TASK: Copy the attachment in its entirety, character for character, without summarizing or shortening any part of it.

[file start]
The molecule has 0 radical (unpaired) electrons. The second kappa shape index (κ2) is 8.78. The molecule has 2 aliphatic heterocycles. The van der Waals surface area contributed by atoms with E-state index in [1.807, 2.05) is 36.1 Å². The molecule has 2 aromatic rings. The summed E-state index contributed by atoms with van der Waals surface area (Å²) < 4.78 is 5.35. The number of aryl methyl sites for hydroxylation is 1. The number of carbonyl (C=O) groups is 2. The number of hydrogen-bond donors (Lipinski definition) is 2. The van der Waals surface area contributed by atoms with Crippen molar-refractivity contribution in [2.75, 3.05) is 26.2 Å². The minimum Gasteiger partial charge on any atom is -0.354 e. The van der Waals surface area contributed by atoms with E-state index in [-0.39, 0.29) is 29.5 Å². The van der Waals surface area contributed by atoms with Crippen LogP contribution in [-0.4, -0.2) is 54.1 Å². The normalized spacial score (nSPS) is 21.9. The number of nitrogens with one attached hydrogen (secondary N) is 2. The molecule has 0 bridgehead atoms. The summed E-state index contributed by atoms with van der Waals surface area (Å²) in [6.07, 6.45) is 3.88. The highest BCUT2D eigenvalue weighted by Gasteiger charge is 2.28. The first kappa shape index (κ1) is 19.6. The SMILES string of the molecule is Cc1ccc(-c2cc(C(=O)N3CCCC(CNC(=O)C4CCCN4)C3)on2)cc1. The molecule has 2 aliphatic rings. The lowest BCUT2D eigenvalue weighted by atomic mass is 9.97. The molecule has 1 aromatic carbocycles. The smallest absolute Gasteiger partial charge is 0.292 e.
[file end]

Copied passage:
The molecule has 0 radical (unpaired) electrons. The second kappa shape index (κ2) is 8.78. The molecule has 2 aliphatic heterocycles. The van der Waals surface area contributed by atoms with E-state index in [1.807, 2.05) is 36.1 Å². The molecule has 2 aromatic rings. The summed E-state index contributed by atoms with van der Waals surface area (Å²) < 4.78 is 5.35. The number of aryl methyl sites for hydroxylation is 1. The number of carbonyl (C=O) groups is 2. The number of hydrogen-bond donors (Lipinski definition) is 2. The van der Waals surface area contributed by atoms with Crippen molar-refractivity contribution in [2.75, 3.05) is 26.2 Å². The minimum Gasteiger partial charge on any atom is -0.354 e. The van der Waals surface area contributed by atoms with E-state index in [-0.39, 0.29) is 29.5 Å². The van der Waals surface area contributed by atoms with Crippen LogP contribution in [-0.4, -0.2) is 54.1 Å². The normalized spacial score (nSPS) is 21.9. The number of nitrogens with one attached hydrogen (secondary N) is 2. The molecule has 0 bridgehead atoms. The summed E-state index contributed by atoms with van der Waals surface area (Å²) in [6.07, 6.45) is 3.88. The highest BCUT2D eigenvalue weighted by Gasteiger charge is 2.28. The first kappa shape index (κ1) is 19.6. The SMILES string of the molecule is Cc1ccc(-c2cc(C(=O)N3CCCC(CNC(=O)C4CCCN4)C3)on2)cc1. The molecule has 2 aliphatic rings. The lowest BCUT2D eigenvalue weighted by atomic mass is 9.97. The molecule has 1 aromatic carbocycles. The smallest absolute Gasteiger partial charge is 0.292 e.